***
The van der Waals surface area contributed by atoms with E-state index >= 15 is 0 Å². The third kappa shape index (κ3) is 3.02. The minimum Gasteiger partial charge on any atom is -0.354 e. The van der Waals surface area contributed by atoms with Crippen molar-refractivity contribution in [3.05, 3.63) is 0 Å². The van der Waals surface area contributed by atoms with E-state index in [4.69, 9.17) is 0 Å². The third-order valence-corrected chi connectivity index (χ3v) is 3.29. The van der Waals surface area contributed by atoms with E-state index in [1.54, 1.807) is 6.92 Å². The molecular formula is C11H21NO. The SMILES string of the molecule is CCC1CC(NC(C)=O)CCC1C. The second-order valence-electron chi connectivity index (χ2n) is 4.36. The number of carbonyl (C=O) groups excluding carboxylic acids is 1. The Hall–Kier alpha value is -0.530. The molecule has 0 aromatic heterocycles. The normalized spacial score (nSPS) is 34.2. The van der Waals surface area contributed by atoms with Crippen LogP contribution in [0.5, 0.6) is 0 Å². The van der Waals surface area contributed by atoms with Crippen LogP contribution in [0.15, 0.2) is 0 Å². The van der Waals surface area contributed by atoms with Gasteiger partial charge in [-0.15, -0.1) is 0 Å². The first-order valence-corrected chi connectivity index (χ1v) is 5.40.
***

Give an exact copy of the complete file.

The van der Waals surface area contributed by atoms with E-state index >= 15 is 0 Å². The third kappa shape index (κ3) is 3.02. The minimum Gasteiger partial charge on any atom is -0.354 e. The van der Waals surface area contributed by atoms with Crippen molar-refractivity contribution in [3.05, 3.63) is 0 Å². The van der Waals surface area contributed by atoms with E-state index in [4.69, 9.17) is 0 Å². The third-order valence-corrected chi connectivity index (χ3v) is 3.29. The van der Waals surface area contributed by atoms with E-state index in [1.54, 1.807) is 6.92 Å². The molecular formula is C11H21NO. The SMILES string of the molecule is CCC1CC(NC(C)=O)CCC1C. The second-order valence-electron chi connectivity index (χ2n) is 4.36. The number of carbonyl (C=O) groups excluding carboxylic acids is 1. The Hall–Kier alpha value is -0.530. The molecule has 0 aromatic heterocycles. The normalized spacial score (nSPS) is 34.2. The van der Waals surface area contributed by atoms with Crippen LogP contribution in [0.5, 0.6) is 0 Å². The van der Waals surface area contributed by atoms with Crippen LogP contribution in [0.15, 0.2) is 0 Å². The van der Waals surface area contributed by atoms with Gasteiger partial charge in [-0.15, -0.1) is 0 Å². The first-order valence-corrected chi connectivity index (χ1v) is 5.40.